Ambrosio | Performing Arts Review | Chicago Reader

Ambrosio 

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AMBROSIO, Teatro Vista, at Edgewater Presbyterian Church. Romulus Linney's darkly rhapsodic drama based on a Gothic thriller from 1795, The Monk, is essentially a potboiler in which the title monk is ruined by a fiendish plot. But Edward F. Torres's sober 80-minute Teatro Vista staging downplays the camp elements, emphasizing instead the agonies of a literally tortured monk.

Like novelist Matthew "Monk" Lewis, Linney is weak on motivation; what count are the sensational effects and curious causes. Ambrosio is a Cordoban friar in 1500 (whose world is sumptuously conveyed by Robert Martin's Renaissance court) who wishes to confront evil to "freely choose the good." But his freedom destroys him. Corrupted by the gratuitously evil Don Pedro, sheltered, tenderhearted bisexual Ambrosio is seduced by both innocent Antonia, for whom he serves as confessor, and by a handsome young novice, who turns this priest into a pedophile. Convinced that he's the dupe of Satan--which Don Pedro may well be--Ambrosio finally finds himself thrown on the risky mercy of the Inquisition.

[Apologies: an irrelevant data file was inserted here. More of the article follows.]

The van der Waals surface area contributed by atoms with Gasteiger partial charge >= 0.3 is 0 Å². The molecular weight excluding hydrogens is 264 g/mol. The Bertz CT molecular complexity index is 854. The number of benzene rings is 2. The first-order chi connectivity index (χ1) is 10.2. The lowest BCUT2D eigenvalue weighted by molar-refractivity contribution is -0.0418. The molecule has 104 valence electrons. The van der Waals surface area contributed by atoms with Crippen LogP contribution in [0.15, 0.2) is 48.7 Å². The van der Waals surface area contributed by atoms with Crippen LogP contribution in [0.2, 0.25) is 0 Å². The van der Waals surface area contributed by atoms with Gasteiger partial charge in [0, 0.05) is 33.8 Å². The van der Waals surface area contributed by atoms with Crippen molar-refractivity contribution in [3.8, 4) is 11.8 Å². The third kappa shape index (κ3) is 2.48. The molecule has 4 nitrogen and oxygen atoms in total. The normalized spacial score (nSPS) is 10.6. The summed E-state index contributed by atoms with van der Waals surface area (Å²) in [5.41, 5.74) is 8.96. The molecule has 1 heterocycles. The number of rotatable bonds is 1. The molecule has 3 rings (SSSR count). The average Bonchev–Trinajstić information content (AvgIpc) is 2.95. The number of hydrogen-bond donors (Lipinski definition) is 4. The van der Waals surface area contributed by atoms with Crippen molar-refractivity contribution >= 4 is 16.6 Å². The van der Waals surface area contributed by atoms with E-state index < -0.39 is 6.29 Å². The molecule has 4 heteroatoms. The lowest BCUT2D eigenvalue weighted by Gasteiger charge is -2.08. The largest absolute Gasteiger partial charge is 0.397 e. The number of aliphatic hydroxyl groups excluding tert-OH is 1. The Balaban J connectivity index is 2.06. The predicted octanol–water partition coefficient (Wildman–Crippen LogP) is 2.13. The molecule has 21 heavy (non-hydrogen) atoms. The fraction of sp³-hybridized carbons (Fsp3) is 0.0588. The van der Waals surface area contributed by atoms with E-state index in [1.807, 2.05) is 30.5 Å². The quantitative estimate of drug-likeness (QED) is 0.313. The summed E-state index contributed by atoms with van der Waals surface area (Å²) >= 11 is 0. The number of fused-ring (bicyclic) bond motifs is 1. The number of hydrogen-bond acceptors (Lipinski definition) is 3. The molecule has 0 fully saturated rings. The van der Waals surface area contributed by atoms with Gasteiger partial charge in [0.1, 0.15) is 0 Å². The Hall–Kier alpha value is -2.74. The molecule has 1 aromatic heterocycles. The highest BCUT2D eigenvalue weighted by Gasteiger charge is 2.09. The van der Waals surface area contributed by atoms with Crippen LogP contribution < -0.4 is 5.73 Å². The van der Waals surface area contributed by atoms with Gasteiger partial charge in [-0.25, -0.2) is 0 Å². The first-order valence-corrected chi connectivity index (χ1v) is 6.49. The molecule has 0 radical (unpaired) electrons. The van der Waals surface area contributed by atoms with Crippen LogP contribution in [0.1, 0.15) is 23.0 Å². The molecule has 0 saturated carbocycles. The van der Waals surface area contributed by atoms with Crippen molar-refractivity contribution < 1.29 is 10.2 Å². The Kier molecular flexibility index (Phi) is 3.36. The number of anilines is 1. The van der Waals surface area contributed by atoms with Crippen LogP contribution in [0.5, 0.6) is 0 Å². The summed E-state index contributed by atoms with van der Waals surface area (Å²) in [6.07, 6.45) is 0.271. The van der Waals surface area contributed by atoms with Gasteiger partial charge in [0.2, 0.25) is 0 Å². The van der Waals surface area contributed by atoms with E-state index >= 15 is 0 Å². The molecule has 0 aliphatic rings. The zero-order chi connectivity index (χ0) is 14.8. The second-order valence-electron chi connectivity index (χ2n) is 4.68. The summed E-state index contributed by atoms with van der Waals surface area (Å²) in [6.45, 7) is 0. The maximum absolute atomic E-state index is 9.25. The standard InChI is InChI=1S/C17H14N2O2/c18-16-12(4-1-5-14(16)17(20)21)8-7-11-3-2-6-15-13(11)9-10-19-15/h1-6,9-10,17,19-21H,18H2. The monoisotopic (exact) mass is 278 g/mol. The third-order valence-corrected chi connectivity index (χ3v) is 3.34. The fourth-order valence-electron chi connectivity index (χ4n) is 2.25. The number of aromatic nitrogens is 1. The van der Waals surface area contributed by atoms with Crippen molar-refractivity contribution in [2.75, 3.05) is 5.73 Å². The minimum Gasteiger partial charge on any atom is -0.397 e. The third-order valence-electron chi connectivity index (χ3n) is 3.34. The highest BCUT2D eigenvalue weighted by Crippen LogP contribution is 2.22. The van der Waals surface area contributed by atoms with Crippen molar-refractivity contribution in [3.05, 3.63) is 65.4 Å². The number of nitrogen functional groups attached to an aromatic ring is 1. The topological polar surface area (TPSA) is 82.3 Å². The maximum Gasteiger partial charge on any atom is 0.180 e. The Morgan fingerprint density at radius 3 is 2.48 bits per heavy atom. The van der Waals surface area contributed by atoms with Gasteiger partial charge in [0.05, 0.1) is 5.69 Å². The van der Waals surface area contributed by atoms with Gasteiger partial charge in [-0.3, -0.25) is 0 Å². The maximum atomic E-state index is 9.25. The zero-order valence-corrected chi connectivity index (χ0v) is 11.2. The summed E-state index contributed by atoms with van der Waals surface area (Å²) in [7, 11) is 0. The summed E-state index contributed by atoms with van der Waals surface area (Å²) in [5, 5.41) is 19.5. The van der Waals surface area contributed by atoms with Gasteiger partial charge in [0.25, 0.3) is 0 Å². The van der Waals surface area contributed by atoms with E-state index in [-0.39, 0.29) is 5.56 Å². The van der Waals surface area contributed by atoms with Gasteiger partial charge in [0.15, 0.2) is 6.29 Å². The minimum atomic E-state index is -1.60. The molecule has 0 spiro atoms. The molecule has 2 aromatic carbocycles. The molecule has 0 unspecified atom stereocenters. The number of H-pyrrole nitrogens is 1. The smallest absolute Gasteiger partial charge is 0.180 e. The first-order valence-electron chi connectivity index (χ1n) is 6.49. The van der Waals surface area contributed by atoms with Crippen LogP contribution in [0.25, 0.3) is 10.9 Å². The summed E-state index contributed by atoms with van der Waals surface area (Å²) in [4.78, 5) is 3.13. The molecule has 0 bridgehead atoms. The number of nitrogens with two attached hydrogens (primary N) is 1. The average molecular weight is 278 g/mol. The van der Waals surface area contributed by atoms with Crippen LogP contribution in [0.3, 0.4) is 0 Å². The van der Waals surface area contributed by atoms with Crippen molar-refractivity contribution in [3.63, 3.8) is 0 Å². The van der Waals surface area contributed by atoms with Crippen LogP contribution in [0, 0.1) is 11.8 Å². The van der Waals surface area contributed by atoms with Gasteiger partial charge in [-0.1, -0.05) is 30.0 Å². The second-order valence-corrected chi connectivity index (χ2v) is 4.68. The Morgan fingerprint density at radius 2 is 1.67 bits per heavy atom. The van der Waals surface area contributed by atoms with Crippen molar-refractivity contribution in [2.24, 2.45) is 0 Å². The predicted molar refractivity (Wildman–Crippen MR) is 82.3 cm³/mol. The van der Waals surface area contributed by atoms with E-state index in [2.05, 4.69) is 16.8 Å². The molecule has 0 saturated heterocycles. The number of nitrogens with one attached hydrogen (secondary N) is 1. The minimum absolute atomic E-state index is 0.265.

Teatro Vista makes a curious attempt to link the play to the present, beginning and ending with slides of headlines about child-abuse cases perpetrated by priests. Are we to believe these scandals were spawned by a witch-hunt like the conspiracy against Ambrosio? I trust that's not the parallel intended. Less ambiguous are the ardent performances: Henry Godinez as the anguished, murderous Ambrosio, Julie Greenberg as neo-feminist Antonia, Anthony Diaz-Perez as the smoothly villainous Don Pedro, and John Carlos Seda as Ambrosio's implacably vengeful persecutor.

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